In Budget 2022 the government announced that they would be making all contraceptive products free for women aged between 17 and 25 in the Republic of Ireland. In Budget 2023, as part of a plan to place increased focus on women’s health, this scheme was extended to women aged 16 to 30. But what does this all mean for women in Ireland and how can we avail of it?
The original scheme for women aged 17 to 25 officially launched in September of this year with over €9 million in funding allocated. Women in this age group can now avail of the scheme through their GP. However, not all GPs are expected to sign up to the scheme, a choice which has been left at their discretion. The reasoning given behind this is that GPs are best placed to make this decision based on their patient demographics and their ability to take on extra work. The scheme is expected to roll out to other ages announced in Budget 2023 next year.
The scheme covers the cost of the entire process. This can include consultations with any medical professions to discuss contraception options as well as the fitting and removal of long-term contraception. All costs are covered for a range of contraception options including, implants, IUD and coils, contraceptive injections, contraceptive patch and ring, various forms of the contraceptive pill. The scheme even covers the cost of emergency contraception (the morning-after pill). It is expected that a nationwide campaign will be launched by the Department of Health to inform people about the scheme and their options.
GPs, primary care centres and pharmacies have all signed up to the scheme meaning that if you are already prescribed contraception by your doctor there is no need for you to attend another consultation. Both GPs and pharmacies will require people to provide their PPS numbers in order to avail of the scheme.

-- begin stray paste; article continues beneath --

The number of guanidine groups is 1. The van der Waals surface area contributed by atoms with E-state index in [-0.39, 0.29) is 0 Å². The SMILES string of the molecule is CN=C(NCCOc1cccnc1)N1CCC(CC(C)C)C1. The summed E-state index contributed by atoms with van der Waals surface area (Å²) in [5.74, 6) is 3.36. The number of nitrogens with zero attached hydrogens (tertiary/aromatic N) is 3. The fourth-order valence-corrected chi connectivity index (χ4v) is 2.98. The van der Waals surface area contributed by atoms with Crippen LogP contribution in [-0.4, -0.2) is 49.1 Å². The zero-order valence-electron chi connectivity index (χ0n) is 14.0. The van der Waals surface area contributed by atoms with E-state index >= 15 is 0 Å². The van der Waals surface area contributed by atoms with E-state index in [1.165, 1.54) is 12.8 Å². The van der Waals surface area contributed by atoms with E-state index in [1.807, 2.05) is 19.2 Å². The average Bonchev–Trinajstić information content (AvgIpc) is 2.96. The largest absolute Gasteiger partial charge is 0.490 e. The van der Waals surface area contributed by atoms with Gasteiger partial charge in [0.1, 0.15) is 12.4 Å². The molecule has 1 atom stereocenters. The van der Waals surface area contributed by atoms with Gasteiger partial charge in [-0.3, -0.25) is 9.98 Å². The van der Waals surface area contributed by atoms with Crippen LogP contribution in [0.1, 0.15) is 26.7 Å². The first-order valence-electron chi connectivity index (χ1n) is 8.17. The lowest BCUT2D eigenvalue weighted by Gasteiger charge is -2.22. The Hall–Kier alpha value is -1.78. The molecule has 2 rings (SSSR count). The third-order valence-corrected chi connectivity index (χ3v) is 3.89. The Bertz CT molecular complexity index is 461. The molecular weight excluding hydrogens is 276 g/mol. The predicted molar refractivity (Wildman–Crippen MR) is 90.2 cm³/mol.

Contraception has a long and complicated history in Ireland. Contraception was actually legal in Ireland before 1935. However, with the passing of the Criminal Law Amendment Act all forms of contraception were made illegal. Much of the stigma surrounding contraception can be explained through Irealnd’s history as a staunchly catholic country with staunchly catholic values. This is evident in the discourse around contraception from the 1960s till 1979, where the pill could only be prescribed by a woman’s doctor if she complained of a heavy period or an irregular cycle and if her ‘religious values’ allowed.
Years of campaigning by women’s rights activists occurred before contraception was made legal. This campaigning included the ‘contraception train’ protest where women brought contraceptives into the republic from Northern Ireland. Campaigners risked being detained by waving condoms as they arrived in Connolly station and swallowing aspirin pills pretending they were the contraceptive pill. The protest gained worldwide media attention when camera crews from countries such as the US and Japan filmed the women arriving back in Dublin.
In 1979 contraception was legalised through the Family Planning Act. Contraception was intended for family planning purposes only. This was widely interpreted as that contraceptives were only available to married couples. Needless to say, Ireland has come a long way since contraception was legalised. Now, with this new scheme, the cost barriers for contraceptives have been removed for all women aged 16 to 30.
Though this change has been welcomed by many including the National Women’s Council, people have criticised it for not extending far enough. Women aged over 30 will still have to pay for contraception, the costs of which can be hundreds of euros per year. There is also an issue with the voluntary nature of GPs and pharmacies signing up to the scheme. The scheme has been active for less than a month and as a result it is still unclear how well it is working. In addition to this scheme in Budget 2023, there has been additional funding allocated to IVF services as well as a zero VAT rate applied to both period products and Hormone Replacement Therapies (HRT). With all this in mind and despite its flaws, it is fair to say that Ireland is prioritising women’s health in a way we’ve not seen before.